BDP: Oh, I’m sure.
BE: I loved doing it. Then Punahou asked me to put on a flower show in this little gallery they had. They expected it to go for two weeks and they produce all the pedestals. I did 15 arrangements and I got a friend to do wall hangings to complement my arrangements. I had to go popping in to put water in the vases and make sure none of the flowers would wilt. My daughter was in the senior class then so she did all the lighting for me. It was fun but it was big job.
BDP: A big job.
BE: But I had fun.
BDP: Well, you certainly had a wonderful career.
BE: Then I used to model for Princess Kaiulani here at the Outrigger.
BE: I did that for about 14 years I think.
BDP: 14 years.
BDP: When they had the . . .
BE: The Christmas luncheon.
BDP: Yes. That was wonderful.
BE: Then I modeled for Daughters of Hawaii and Historic Hawaii Foundation twice. I got to wear Mrs. Ulysses S. Grant’s ball gown. She had a bustle so that was fun. That was held at the Royal Hawaiian. Then I also got to wear Queen Liliuokalani’s ball gown and that was held at Una Walker’s home in Nuuanu.
BDP: Oh, my gosh. Are you still active in the Daughters of Hawaii?
BE: Yes, I am. I’m also in the Garden Club. I’ve been on the board and the past vice president of the Garden Club.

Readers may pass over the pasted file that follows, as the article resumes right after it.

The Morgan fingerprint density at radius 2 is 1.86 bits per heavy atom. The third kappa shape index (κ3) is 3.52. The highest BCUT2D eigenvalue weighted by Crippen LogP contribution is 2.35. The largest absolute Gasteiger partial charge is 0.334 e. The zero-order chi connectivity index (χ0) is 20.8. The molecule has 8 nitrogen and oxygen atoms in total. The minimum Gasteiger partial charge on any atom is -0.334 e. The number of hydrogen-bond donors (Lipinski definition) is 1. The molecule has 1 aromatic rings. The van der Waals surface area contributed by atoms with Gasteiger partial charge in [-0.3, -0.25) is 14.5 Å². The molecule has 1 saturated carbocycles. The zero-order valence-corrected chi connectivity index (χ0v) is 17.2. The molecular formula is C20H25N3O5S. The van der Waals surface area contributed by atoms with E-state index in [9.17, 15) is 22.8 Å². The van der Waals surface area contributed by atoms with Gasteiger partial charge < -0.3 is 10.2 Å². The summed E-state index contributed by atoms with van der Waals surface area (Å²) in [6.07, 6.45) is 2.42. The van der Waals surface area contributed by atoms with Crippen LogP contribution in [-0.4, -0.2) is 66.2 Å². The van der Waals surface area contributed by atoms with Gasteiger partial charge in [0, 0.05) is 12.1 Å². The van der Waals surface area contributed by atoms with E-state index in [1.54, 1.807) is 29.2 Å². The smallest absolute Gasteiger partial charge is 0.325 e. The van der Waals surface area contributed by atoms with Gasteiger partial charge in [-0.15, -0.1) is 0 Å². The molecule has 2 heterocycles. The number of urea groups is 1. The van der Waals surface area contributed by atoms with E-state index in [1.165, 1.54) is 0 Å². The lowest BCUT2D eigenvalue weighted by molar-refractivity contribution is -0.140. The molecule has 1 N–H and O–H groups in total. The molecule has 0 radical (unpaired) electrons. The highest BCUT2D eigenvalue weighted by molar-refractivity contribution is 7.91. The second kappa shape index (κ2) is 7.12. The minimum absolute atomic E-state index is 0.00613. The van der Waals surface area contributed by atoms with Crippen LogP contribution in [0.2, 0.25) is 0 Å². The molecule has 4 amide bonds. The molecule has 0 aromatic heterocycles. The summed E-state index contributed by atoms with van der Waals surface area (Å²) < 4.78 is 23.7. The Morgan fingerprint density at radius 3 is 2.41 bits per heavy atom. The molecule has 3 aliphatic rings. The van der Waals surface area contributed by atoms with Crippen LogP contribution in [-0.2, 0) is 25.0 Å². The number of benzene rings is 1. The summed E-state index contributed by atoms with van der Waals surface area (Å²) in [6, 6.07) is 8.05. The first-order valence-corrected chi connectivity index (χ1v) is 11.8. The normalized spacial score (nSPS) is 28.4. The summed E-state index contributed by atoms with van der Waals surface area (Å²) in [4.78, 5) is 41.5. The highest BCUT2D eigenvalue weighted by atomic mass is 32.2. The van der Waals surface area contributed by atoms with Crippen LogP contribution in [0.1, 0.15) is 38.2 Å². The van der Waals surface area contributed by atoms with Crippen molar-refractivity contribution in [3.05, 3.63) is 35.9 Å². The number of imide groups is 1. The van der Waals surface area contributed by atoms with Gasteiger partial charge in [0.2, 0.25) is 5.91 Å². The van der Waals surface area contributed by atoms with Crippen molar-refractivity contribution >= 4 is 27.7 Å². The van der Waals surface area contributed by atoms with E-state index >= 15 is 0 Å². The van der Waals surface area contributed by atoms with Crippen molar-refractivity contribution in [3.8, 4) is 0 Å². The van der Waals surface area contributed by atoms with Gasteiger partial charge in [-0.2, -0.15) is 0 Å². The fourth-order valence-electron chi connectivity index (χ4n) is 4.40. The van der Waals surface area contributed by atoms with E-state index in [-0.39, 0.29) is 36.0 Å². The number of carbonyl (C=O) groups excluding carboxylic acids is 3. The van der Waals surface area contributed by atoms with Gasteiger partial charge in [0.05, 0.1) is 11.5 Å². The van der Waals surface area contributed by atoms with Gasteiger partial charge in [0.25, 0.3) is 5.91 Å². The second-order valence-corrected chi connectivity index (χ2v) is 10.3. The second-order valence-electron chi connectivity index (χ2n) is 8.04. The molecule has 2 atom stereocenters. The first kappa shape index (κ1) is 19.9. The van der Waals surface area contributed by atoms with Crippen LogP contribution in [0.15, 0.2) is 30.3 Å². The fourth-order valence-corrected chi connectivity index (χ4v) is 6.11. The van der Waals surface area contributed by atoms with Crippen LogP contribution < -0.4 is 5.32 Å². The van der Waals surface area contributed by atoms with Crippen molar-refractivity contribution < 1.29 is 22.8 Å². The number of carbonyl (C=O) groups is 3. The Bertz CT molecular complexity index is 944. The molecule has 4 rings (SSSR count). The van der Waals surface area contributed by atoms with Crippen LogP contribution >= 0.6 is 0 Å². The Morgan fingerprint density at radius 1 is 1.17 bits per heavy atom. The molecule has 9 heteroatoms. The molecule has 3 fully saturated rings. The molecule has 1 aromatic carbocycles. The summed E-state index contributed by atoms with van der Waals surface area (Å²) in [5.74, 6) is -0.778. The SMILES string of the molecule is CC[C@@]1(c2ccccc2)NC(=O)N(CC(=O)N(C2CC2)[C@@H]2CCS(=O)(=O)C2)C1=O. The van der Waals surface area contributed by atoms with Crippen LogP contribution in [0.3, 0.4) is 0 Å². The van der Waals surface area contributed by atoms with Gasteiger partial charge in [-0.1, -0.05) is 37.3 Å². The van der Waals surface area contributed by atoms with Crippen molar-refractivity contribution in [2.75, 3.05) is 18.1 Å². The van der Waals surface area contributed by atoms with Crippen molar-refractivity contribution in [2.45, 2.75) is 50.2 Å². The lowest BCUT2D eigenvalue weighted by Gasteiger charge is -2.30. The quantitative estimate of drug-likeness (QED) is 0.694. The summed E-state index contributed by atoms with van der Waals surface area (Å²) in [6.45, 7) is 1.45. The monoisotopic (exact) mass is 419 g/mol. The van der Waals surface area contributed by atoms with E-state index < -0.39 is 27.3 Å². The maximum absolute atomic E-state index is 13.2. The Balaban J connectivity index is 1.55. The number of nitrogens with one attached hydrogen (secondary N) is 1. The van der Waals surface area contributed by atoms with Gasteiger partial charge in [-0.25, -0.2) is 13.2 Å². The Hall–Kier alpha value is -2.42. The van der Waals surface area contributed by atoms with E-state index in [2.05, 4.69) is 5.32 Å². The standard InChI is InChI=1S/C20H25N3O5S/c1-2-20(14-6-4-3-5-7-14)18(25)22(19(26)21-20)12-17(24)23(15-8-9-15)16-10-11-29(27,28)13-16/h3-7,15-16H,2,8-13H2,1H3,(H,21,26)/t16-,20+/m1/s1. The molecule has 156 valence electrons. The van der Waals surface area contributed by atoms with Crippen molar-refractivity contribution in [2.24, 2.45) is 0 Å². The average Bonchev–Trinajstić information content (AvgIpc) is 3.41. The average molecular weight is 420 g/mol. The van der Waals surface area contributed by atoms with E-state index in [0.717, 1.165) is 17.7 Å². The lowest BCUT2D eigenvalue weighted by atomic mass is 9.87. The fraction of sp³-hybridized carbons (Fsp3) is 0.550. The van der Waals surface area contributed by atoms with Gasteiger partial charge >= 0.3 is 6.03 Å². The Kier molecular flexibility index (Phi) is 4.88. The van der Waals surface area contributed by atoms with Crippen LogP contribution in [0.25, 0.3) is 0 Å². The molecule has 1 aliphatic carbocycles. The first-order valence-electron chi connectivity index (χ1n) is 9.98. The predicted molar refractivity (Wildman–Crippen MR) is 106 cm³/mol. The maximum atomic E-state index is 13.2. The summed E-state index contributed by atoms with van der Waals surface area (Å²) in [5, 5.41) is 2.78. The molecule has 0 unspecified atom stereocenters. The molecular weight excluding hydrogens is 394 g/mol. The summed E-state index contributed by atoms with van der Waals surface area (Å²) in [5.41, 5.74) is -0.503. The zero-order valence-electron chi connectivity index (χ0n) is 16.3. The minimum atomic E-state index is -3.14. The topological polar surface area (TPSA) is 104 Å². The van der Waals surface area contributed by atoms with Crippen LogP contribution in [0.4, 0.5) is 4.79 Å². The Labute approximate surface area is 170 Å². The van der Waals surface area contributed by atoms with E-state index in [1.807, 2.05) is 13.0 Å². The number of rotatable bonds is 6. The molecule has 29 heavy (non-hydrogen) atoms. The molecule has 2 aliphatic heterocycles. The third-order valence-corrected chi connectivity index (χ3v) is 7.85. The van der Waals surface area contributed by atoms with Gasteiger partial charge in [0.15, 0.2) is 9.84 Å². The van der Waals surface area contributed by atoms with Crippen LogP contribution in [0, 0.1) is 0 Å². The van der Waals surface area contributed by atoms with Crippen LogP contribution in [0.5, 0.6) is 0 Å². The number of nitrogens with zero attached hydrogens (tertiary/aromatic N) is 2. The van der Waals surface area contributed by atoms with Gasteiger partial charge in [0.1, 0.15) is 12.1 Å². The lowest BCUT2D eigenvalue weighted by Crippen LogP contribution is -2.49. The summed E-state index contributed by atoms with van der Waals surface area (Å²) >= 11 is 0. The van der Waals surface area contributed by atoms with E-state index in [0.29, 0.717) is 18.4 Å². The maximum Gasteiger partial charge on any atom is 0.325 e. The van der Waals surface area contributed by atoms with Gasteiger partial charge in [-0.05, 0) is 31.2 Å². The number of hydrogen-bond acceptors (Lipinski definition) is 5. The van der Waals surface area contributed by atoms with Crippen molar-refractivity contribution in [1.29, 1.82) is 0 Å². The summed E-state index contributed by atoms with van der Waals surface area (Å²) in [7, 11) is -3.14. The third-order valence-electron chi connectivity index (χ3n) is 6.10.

BDP: Oh. To belong to the Daughters you had to have had a relative that was . . .
BE: Yes, but now you can be a cousin if you’re interested and join, anybody can join.
BDP: Oh, yes. I’m a cousin.
BE: Okay, yes.
BDP: You are a daughter.
BE: Yes, I am.
BDP: Who was your first ancestor to come here?
BE: Well, the interesting part about my family in connection with Hawaii is that my great-great-uncle, Herbert Purvis, was growing sugar cane. He had a sugar cane plantation on Kukuihaile on the Big Island. He brought the first macadamia nut tree to the islands in 1880. His reason for doing that was because the leaves reminded him of holly. I don’t remember how many trees he brought but the first one was 100 years old in 1980. Yeah. So he started … There’s a pamphlet with history about that. Then he would ride horseback from Kukuihaile to Parker Ranch to go hunting with Sam Parker, who owned Parker Ranch. He would ride horseback and bring his hunting dogs and hunting equipment and spend a couple days. And that’s just not around the corner; that was quite an adventure to do that.
BDP: Oh, gosh.
BE: Then my other great-uncle, Edward Purvis, was a major in Kalakaua’s Court. My son has his sword. The ukulele was named after him and that is in Mary Pukui’s dictionary under ukulele there’s information about him. He was a very lively young man and, of course, Kalakaua loved his Hawaiian music so my uncle entertained a lot, yes.